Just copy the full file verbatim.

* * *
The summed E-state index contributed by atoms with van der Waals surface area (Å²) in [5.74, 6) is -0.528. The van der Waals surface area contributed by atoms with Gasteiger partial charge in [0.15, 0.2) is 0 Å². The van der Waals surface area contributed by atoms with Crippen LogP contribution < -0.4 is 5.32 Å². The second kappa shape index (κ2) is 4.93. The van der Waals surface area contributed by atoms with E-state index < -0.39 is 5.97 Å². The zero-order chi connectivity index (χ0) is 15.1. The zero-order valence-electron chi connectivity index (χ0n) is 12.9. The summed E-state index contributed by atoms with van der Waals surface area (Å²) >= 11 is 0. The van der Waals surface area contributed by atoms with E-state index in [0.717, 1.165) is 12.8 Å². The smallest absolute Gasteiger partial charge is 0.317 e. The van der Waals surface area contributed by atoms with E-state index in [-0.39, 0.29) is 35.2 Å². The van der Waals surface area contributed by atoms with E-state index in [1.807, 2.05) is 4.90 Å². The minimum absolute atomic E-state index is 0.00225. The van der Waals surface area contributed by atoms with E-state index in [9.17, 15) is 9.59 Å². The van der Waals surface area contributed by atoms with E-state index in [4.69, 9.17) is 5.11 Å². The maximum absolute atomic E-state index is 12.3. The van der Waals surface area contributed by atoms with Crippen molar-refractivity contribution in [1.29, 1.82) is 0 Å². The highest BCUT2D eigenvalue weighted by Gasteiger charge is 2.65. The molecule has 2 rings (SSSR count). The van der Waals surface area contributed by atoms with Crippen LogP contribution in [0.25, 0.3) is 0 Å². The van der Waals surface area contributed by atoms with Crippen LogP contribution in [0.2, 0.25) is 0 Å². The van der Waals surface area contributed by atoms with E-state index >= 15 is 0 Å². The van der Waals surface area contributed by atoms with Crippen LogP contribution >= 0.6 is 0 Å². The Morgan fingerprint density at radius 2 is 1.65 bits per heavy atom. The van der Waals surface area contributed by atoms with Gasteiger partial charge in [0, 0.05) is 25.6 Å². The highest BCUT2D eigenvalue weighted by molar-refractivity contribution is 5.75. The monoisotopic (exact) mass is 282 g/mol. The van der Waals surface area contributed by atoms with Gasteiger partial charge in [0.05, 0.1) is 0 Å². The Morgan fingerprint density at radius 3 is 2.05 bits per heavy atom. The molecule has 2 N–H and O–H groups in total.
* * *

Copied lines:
The summed E-state index contributed by atoms with van der Waals surface area (Å²) in [5.74, 6) is -0.528. The van der Waals surface area contributed by atoms with Gasteiger partial charge in [0.15, 0.2) is 0 Å². The van der Waals surface area contributed by atoms with Crippen LogP contribution < -0.4 is 5.32 Å². The second kappa shape index (κ2) is 4.93. The van der Waals surface area contributed by atoms with E-state index < -0.39 is 5.97 Å². The zero-order chi connectivity index (χ0) is 15.1. The zero-order valence-electron chi connectivity index (χ0n) is 12.9. The summed E-state index contributed by atoms with van der Waals surface area (Å²) >= 11 is 0. The van der Waals surface area contributed by atoms with E-state index in [0.717, 1.165) is 12.8 Å². The smallest absolute Gasteiger partial charge is 0.317 e. The van der Waals surface area contributed by atoms with E-state index in [-0.39, 0.29) is 35.2 Å². The van der Waals surface area contributed by atoms with E-state index in [1.807, 2.05) is 4.90 Å². The minimum absolute atomic E-state index is 0.00225. The van der Waals surface area contributed by atoms with E-state index in [9.17, 15) is 9.59 Å². The van der Waals surface area contributed by atoms with E-state index in [4.69, 9.17) is 5.11 Å². The maximum absolute atomic E-state index is 12.3. The van der Waals surface area contributed by atoms with Crippen molar-refractivity contribution in [1.29, 1.82) is 0 Å². The highest BCUT2D eigenvalue weighted by Gasteiger charge is 2.65. The molecule has 2 rings (SSSR count). The van der Waals surface area contributed by atoms with Crippen LogP contribution in [0.25, 0.3) is 0 Å². The van der Waals surface area contributed by atoms with Crippen LogP contribution in [0.2, 0.25) is 0 Å². The van der Waals surface area contributed by atoms with E-state index >= 15 is 0 Å². The van der Waals surface area contributed by atoms with Crippen LogP contribution >= 0.6 is 0 Å². The Morgan fingerprint density at radius 2 is 1.65 bits per heavy atom. The van der Waals surface area contributed by atoms with Gasteiger partial charge in [0, 0.05) is 25.6 Å². The highest BCUT2D eigenvalue weighted by molar-refractivity contribution is 5.75. The monoisotopic (exact) mass is 282 g/mol. The van der Waals surface area contributed by atoms with Gasteiger partial charge in [0.05, 0.1) is 0 Å². The Morgan fingerprint density at radius 3 is 2.05 bits per heavy atom. The molecule has 2 N–H and O–H groups in total.